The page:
fallout hits TT politics
tea cup as politicians clash over aid
By Sandra Chouthi
Indo Caribbean World
While many Trinidadians were sending foodstuff and other household items
to assist their Caricom neighbour Grenada in recovering from hurricane
Ivan, two politicians from opposite camps were having it out in the tea
Racist insults are alleged to have been hurled. A
teacup was thrown and smashed. The remote control for a television set
was also reported to have been pelted. The fallout is that now
allegations of assault are been hotly denied.
The incident took place between Housing Minister
Keith Rowley for the ruling PNM government and Chandresh Sharma, UNC
Member of Parliament for Fyzabad on September 15 in the tea room in
Parliament. The two were arguing over the issue of Grenadians being
granted refugee status in Trinidad and Tobago when it turned ugly.
According to reports, they exchanged racist insults.
Fingers were pointed and obscene language was used.
Sharma told the media MPs were watching cricket on
television prior to the start of the Finance Committee meeting when he
complained to Rowley that areas like his constituency continue to suffer
from inadequate housing. This is so, even as the government is on a
massive housing development programme as part of an election promise.
Sharma said Rowley accused him of being racist and
then became annoyed. Sharma, who later attended a meeting of the Finance
Committee, claimed he was hit. He reported the matter to the police.
At a post-Cabinet briefing on September 16, Rowley
denied that he cuffed Sharma.
"I want to make it abundantly clear that during
the verbal exchange with Mr Sharma yesterday, no blows passed between
us. He did not strike me and I did not strike him.
"I saw a picture in the newspapers...with MP
Sharma pointing to the right side of his face showing where he was
struck by a teacup. I did not throw the teacup. I didn’t.
"He broke the government teacup. I’m a
right-hander. If I had, in fact, hit MP Sharma in his face, he will not
be pointing at that side of his face."
Rowley said prior to the exchange, Sharma had entered
the room and mentioned that he had seen the UNC member’s newspaper
comments describing the Trinidad and Tobago government’s offer of
assistance to Grenada as a racist strategy – one to bring Grenadians
to the country to vote for the ruling PNM.
"I said to the gentleman: ‘Why is it that even
in a moment of tragedy you have to reduce it to race? Why is it that on
every single issue, you have to find a racial component to it.?’"
Rowley said Sharma called him a number of racist
names and he responded to him. They had a very heated, very short, but
very agitated exchange.
Sharma was reported to have sought attention at the
Port-of-Spain General Hospital for high blood pressure. Rowley last said
he had taken the matter to his attorneys for legal redress.
The exchange between the two men from opposing
political camps came in the midst of many Trinidadians – businesses,
NGOs, students – rushing to the call to respond to Grenadians’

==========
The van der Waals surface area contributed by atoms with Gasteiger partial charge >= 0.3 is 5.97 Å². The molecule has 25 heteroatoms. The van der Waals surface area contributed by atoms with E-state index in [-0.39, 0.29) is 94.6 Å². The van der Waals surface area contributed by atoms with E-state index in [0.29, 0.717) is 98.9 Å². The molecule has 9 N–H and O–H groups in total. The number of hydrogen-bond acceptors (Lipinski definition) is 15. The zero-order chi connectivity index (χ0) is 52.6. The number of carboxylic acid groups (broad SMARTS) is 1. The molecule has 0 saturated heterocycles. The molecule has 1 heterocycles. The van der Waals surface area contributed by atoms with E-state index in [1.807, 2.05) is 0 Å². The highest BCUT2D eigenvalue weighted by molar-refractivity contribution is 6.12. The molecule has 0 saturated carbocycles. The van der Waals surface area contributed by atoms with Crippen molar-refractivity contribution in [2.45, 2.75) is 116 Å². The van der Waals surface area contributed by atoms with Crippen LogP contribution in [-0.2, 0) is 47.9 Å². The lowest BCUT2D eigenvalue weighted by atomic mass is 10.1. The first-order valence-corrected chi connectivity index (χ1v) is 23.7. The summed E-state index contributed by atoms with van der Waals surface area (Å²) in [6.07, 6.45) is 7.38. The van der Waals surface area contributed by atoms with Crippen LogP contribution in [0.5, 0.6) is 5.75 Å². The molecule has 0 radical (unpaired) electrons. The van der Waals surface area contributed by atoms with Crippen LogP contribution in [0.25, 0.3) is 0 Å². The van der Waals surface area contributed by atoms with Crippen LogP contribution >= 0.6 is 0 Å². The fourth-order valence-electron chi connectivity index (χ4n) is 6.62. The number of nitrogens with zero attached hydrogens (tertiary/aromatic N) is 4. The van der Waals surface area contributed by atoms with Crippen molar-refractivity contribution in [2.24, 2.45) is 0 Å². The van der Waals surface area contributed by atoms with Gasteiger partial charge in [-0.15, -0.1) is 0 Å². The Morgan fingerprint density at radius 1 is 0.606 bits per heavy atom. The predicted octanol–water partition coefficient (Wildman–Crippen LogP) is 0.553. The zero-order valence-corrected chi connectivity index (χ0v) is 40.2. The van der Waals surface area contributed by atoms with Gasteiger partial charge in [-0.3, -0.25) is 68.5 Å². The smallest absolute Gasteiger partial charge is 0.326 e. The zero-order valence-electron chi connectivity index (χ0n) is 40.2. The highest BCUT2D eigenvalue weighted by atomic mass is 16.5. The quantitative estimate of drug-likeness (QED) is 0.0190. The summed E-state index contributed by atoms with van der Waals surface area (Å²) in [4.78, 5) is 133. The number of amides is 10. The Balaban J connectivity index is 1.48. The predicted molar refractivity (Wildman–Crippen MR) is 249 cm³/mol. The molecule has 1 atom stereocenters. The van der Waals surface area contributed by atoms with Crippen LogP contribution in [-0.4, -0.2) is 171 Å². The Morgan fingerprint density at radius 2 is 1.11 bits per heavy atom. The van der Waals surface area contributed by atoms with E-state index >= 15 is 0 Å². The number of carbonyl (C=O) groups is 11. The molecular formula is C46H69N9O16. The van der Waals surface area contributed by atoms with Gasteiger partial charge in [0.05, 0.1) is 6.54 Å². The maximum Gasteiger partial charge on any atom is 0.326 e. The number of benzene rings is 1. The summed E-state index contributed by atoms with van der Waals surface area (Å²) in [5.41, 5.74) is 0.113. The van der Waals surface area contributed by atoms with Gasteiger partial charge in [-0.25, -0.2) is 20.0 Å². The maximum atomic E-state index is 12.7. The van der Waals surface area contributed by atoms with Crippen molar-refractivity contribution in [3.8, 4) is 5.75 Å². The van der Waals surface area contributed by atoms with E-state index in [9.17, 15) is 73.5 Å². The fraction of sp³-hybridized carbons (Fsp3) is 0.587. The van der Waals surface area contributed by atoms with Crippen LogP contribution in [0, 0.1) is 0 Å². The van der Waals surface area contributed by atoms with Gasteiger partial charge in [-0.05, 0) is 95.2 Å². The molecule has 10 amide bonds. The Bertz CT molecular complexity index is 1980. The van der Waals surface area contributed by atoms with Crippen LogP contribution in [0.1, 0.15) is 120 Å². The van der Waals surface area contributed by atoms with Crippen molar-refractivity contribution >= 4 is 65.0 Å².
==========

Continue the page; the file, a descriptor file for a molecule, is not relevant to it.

immediate need for food, clothing, water and building materials after
Ivan struck. Prime Minister Patrick Manning initially offered the
Grenada government (Can) $2.5 million in assistance, but Cabinet has
since approved another (Can) $5 million. Trinidad and Tobago soldiers
have also been sent to Grenada for one month.
Manning, in visiting Grenada on September 8 after the
hurricane blew off many roofs and destroyed homes, spoke of Caricom
addressing the issue of member countries granting asylum to Grenadians
while military forces and other agencies rebuilt their battered
Asked on September 12 if the Trinidad and Tobago
government was going to give refugee status to Grenadians, Manning said:
"It’s a matter that has to be carefully considered. It has not
been considered by the Cabinet of Trinidad and Tobago."
Caricom held an emergency session at the Crowne
Plaza, Wrightson Road, Port-of-Spain, on September 15. Even though no
official announcement has been made about granting refugee status to
affected Grenadians, just the mention of it has already had an effect.
Police on September 15 held a man in St James after
they found him acting strangely. He also spoke with a Grenadian accent.
The man, who gave his name as Kelvin Mills, 42, said when Manning
visited Grenada and told people there they could come to Trinidad if
they had problems. He then took up the offer. He boarded a boat in
Grenada, arrived in Port-of-Spain and then went to St James.
Mills, who said his home and belongings were
destroyed during the hurricane, will be deported to Grenada.
Richardson Andrews, special adviser to Grenada Prime
Minister Dr Keith Mitchell, said on September 15 that there will be no
mass exodus of Grenadians to Trinidad and Tobago and other Caribbean
countries. Andrews was in Port-of-Spain to attend the Caricom emergency
"People want to stay and rebuild their country.
They are not seeking to get refuge anywhere else. There is no mood of
Manning said there could be an exodus of refugees
from Grenada unless emergency supplies reach the island soon.
"The Grenada situation is potentially a very damaging situation
for Trinidad and Tobago. The refugee problem is something that could
start at any time if the supplies of food being sent to Grenada at this
time do not reach those for whom intended in a timely fashion. It is
Four on present
TCCF help list
In its drive to help kids from the Caribbean to get
medical assistance for ailments not treatable in their native country, The
Caribbean Children Foundation (TCCF) has now taken charge of four kids to
be given treatment at Toronto's Sick Kids Hospital.
Those to receive attention are 6-month old Dondre
Sewell of Jamaica; Stephan Lue Sue, 9, of Trinidad; Aaron Wallace, 17, of
Trinidad and Vergina Seeram, 11, of Guyana.
Dondre would receive surgery from Dr. Andrew Redington
for a blocked blood vessel from the heart. Total cost for her procedure,
$61,000. Her family has raised $16,555US., the Herbie Fund would pay
$25,925U.S, TCCF has committed $25,000 Can.
Stephan Lue Sue, 9, from Trinidad needs surgery for a narrowing of the
pulmonary valve vessel. She would be treated by Dr. Andrew Redington, at a